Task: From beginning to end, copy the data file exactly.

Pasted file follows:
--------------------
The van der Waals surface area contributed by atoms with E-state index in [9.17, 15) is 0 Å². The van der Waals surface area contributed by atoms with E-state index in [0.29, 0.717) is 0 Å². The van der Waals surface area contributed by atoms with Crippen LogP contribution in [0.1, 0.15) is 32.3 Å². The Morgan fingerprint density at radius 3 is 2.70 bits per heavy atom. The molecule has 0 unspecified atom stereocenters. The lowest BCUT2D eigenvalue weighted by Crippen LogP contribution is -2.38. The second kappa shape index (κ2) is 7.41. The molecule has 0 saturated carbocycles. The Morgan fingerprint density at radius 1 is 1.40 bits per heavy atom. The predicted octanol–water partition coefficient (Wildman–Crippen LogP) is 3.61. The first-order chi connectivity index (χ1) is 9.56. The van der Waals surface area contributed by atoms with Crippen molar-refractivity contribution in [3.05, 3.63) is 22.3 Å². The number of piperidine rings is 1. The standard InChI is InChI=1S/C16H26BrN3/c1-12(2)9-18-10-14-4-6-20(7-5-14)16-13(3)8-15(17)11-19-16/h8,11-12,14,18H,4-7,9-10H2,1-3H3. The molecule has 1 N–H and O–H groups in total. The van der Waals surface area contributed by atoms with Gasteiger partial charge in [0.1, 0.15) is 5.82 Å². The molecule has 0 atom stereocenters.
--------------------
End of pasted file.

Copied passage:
The van der Waals surface area contributed by atoms with E-state index in [9.17, 15) is 0 Å². The van der Waals surface area contributed by atoms with E-state index in [0.29, 0.717) is 0 Å². The van der Waals surface area contributed by atoms with Crippen LogP contribution in [0.1, 0.15) is 32.3 Å². The Morgan fingerprint density at radius 3 is 2.70 bits per heavy atom. The molecule has 0 unspecified atom stereocenters. The lowest BCUT2D eigenvalue weighted by Crippen LogP contribution is -2.38. The second kappa shape index (κ2) is 7.41. The molecule has 0 saturated carbocycles. The Morgan fingerprint density at radius 1 is 1.40 bits per heavy atom. The predicted octanol–water partition coefficient (Wildman–Crippen LogP) is 3.61. The first-order chi connectivity index (χ1) is 9.56. The van der Waals surface area contributed by atoms with Crippen molar-refractivity contribution in [3.05, 3.63) is 22.3 Å². The number of piperidine rings is 1. The standard InChI is InChI=1S/C16H26BrN3/c1-12(2)9-18-10-14-4-6-20(7-5-14)16-13(3)8-15(17)11-19-16/h8,11-12,14,18H,4-7,9-10H2,1-3H3. The molecule has 1 N–H and O–H groups in total. The van der Waals surface area contributed by atoms with Gasteiger partial charge in [0.1, 0.15) is 5.82 Å². The molecule has 0 atom stereocenters.